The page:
Disabled workers rally to save jobs

'Vulnerable' facing redundancy join May Day protests against factory cuts


Efforts to save the Remploy factory in Barking and Dagenham have been stepped up in a bid to save dozens of disabled people being made redundant in two months’ time. Last week’s May Day rally drew protestors including many Remploy staff who took to the streets in central London to oppose public spending cuts. Barking Remploy employs 48 people at its electronics factory in Long Reach Road. The scheme has been providing work to disabled people for more than 40 years but there are now plans to shut 36 out of 54 state-subsidised factories across the UK, including the Barking site.



Today, Remploy employees will be rallying at 10 Downing Street against the closure plans. Meanwhile, Jon Cruddas MP met Remploy shop stewards and trade union consorts Mark Holloway (GMB) and Julie Haynes (Unison), as well as Kath Collins, a mother of a Barking employee, last week to discuss their next move. Mrs Haynes asked the MP to fight for an extension of the current 90-day consultation period in Parliament so that unions could try to find a solution for the Barking factory’s employees, who may end up without a job. She said: “It’s going to be hard enough for able-bodied people to get jobs.” Mr Holloway warned: “We have got two months. Once Remploy goes, they’re never going to reverse that decision.” Mrs Collins, whose 33- year-old son Tony has a learning disability, said: “My son is absolutely horrified that he might be getting money from the government.”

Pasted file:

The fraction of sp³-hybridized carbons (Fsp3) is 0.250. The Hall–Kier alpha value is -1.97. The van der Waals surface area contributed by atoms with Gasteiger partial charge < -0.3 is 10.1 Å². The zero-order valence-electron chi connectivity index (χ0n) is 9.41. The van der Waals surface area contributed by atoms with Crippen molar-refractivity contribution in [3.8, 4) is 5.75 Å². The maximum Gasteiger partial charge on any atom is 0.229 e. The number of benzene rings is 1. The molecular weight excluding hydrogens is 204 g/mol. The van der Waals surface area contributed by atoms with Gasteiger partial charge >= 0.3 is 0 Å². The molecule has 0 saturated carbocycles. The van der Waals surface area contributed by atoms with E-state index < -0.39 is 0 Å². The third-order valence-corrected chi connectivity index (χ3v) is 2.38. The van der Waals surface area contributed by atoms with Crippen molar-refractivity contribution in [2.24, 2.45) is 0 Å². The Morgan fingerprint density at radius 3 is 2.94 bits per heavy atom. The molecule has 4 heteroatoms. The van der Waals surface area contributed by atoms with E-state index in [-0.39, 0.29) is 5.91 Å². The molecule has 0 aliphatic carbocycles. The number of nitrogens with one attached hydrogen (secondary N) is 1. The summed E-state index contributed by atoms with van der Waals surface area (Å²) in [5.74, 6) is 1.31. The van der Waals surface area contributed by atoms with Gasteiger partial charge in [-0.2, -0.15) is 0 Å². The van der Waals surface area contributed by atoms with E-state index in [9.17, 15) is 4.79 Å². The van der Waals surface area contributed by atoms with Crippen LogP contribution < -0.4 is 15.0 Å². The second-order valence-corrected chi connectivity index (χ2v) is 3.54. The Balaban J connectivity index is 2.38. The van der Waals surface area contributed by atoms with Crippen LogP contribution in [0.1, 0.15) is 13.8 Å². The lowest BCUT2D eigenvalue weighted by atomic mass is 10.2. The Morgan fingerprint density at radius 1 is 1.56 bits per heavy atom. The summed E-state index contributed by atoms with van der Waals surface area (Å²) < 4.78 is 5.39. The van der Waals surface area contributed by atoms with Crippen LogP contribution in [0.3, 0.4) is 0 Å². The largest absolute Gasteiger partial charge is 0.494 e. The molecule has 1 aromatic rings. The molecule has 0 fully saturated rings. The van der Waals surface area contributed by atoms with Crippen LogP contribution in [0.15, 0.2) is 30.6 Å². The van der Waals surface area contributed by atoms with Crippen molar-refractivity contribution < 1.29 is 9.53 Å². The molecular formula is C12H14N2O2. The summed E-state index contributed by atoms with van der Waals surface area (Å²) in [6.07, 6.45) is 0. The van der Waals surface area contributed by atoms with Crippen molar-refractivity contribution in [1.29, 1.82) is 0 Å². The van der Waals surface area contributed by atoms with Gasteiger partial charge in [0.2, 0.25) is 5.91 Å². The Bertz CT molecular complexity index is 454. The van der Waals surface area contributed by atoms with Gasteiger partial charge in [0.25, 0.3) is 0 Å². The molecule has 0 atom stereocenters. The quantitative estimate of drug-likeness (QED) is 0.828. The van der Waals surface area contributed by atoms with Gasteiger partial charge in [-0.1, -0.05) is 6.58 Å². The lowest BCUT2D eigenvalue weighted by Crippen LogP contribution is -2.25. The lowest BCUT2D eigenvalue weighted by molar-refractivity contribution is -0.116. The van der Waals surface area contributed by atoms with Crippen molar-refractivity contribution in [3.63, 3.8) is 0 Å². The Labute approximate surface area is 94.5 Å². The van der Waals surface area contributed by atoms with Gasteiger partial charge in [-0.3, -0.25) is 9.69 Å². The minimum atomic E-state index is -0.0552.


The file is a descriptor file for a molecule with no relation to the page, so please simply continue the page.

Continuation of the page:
Mr Cruddas added: “The government is talking about the Big Society but on the other hand they’re closing down factories. “This is about community. Remploy is central to people’s lives. If you’re cutting that away then you’re cutting away more than just a ninety-five jobs.

“People feel very vulnerable and angry about this. I think it’s struck a chord with many people. We need to keep fighting.” A Department for Work and Pensions spokesman said: “We have been absolutely clear that the £320million budget for specialist disability employment services has been protected. But by spending the money more effectively, we can support thousands more disabled people in work. “That is why we have accepted the recommendation from the Sayce Review, to focus support on individuals through services like Access to Work, rather than institutions like Remploy, so more disabled people can work in mainstream employment rather than segregated factories